The Museum of Me
There are a small handful of people who know how truly and deeply shy I am. I value them more than anything, because, as much as I love words, I never have to use them. The words, that is, I don’t need them. The friends? I try very hard not to use them. Though sometimes, I say the words, “I need a fucking drink,” and they can read between the words. I love that. Like I love scotch. Like I love me.
But back to being shy. I am very shy, almost crippling so, and this is something that no one believes about me. I can see why it’s confusing, really. I am comfortable walking around naked in public, and there are pictures to prove it. I am comfortable sharing my thoughts with the world at large, and there are millions of my words all over the web to prove it. I am comfortable traveling alone, trying new things, I say “yes” far more than “no,” or even “why.” I look people in the eye when I speak and I don’t keep secrets (my own secrets, that is.) I am an open book. I am the most open person I know.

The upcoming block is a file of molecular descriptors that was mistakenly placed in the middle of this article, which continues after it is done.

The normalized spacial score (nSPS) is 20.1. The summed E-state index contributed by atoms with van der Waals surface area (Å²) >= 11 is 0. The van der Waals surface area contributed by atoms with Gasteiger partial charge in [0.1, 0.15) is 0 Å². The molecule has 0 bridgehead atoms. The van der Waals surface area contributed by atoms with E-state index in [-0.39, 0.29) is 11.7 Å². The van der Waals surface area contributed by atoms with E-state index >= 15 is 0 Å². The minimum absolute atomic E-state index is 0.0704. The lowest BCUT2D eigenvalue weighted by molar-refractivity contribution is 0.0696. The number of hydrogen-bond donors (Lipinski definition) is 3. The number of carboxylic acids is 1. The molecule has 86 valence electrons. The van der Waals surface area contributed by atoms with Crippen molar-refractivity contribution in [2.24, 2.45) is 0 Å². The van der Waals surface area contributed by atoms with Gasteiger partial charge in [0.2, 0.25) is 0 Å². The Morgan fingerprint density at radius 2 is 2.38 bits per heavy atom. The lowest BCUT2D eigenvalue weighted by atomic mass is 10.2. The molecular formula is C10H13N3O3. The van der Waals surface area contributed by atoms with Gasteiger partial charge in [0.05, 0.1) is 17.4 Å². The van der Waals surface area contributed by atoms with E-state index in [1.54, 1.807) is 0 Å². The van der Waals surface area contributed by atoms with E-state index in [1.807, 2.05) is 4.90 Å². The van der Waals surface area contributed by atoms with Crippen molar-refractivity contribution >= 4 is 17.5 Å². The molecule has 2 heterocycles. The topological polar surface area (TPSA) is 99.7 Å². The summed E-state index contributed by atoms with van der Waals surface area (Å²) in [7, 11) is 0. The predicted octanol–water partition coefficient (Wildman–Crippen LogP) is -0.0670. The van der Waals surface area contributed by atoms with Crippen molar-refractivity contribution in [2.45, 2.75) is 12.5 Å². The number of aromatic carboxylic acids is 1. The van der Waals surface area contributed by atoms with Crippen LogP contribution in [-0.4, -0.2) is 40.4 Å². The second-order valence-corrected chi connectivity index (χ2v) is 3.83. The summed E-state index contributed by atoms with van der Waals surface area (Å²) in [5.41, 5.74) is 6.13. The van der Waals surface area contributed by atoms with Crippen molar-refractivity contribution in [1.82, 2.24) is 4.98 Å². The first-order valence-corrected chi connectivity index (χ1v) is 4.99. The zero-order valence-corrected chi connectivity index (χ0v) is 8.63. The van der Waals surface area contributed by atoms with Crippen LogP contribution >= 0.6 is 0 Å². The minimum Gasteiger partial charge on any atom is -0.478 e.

But I am terribly shy.
I arrived home this afternoon, just plain old fucking bedraggled (after two of the most grueling weeks I can remember in my life,) with the deep-inside knowledge that I had blown an opportunity because I, of all people, could not get out of my shell. It wasn’t a point worth arguing, (I learned long ago that I will not sell myself, it’s waste of energy, when just being myself is how I’d rather spend time.) But it is something that I wanted to think about. Why am I so fucking shy? It makes it damned near impossible to connect with people on a real level.